Born: 1917-09-23. Died: 1979-02-07. Birth Place: Los Angeles, California.
Robert Young grew up in Los Angeles, and as a teenager expressed his aptitude for all things mechanical by tinkering with engines for hot rods. He obtained a bachelor's degree in mechanical engineering from the prestigious California Institute of Technology in 1940. In 1943, he joined the recently-organized Aerojet company, organized by Theodor von Karman to exploit Caltech innovations in rocket technology. Young started in Aerojet's first major production area - JATO units to boost over-laden American aircraft during World War II. Thereafter he was involved in development of liquid propellant rocket engines for a range of missiles and sounding rockets.
After Aerojet received the enormous contract for the engines for the Titan ICBM, Young was named vice president and resident manager of the company's new Sacramento operation. In 1963, von Braun "borrowed" Young for a period to act as a consultant in the development of the engines for the Saturn boosters (the contracts for which had gone to Aerojet's rival, Rocketdyne). He then returned to Aerojet to supervise development of the SPS engine for the Apollo lunar spacecraft. This engine had to be 100% reliable, as it was the only means the astronauts had to return to earth from lunar orbit. Young and Aerojet delivered - the SPS fired flawlessly 73 times in 15 flights.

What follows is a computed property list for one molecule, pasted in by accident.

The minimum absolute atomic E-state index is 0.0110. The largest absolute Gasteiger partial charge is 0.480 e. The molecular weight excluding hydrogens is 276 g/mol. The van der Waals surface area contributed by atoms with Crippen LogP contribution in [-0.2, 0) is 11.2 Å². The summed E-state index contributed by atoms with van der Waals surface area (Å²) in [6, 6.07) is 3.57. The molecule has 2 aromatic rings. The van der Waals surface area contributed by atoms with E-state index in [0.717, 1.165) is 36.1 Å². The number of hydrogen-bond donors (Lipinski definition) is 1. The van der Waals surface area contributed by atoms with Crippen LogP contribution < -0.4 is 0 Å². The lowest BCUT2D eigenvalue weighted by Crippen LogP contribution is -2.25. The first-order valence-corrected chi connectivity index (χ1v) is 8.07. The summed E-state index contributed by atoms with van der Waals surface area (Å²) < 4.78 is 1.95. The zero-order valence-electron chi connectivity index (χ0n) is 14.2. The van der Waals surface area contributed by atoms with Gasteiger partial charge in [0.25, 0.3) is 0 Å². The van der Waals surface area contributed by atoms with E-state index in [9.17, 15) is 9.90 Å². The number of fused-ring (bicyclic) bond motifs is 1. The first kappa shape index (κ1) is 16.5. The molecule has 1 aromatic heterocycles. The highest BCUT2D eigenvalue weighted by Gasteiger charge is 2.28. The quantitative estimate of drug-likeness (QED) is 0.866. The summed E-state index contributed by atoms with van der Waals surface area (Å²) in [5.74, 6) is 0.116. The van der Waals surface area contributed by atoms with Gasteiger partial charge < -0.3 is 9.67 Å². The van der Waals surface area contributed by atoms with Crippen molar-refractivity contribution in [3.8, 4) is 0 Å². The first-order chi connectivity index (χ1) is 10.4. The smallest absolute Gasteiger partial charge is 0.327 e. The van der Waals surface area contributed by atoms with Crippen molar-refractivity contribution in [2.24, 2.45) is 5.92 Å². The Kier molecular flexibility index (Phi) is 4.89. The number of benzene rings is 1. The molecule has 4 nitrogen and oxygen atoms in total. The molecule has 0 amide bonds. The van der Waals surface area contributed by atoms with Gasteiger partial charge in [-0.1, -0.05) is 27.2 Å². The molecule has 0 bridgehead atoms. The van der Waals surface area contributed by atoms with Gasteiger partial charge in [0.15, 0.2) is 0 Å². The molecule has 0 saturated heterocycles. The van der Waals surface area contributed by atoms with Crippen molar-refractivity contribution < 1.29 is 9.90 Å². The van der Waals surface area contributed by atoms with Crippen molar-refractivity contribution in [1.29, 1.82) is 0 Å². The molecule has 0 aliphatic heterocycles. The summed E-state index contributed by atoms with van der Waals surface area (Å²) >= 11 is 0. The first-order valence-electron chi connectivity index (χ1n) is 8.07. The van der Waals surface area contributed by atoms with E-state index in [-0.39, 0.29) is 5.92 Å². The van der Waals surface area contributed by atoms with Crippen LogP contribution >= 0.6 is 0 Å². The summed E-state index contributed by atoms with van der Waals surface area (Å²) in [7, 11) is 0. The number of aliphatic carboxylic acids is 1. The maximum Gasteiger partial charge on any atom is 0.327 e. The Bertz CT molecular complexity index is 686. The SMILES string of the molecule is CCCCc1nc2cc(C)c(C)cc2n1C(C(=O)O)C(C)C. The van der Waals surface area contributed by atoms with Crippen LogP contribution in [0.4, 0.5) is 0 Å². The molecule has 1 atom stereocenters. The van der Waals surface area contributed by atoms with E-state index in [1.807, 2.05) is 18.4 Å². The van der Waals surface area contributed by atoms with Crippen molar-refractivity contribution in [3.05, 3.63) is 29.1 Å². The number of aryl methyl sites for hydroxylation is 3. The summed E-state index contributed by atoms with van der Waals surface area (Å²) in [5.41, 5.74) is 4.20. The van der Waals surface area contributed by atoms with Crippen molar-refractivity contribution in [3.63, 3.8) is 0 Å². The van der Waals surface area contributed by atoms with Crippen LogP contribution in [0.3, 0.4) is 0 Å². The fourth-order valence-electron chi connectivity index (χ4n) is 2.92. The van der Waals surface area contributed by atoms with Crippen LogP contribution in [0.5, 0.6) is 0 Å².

In 1969 Young was named vice president of engineering and quality assurance and moved to Aerojet's corporate headquarters. Aerojet lost the Space Shuttle Main Engine competition to Rocketdyne, but obtained the OMS orbital maneuvering rocket engine for the Shuttle orbiter. This was derived from the SPS, and proved equally reliable. It was so reliable and reusable, that the original production lot never had to be replaced during the forty year lifetime of the shuttle. Rocketdyne's SSME, by comparison, didn't come close to its reusability requirements, assuring that company indefinite lucrative support work.
Young passed away at the age of 61 while playing a key role in Aerojet's rocket engine, space satellite, and other commercial enterprises. Von Braun had called him "one of the great pioneers in rocket engine development".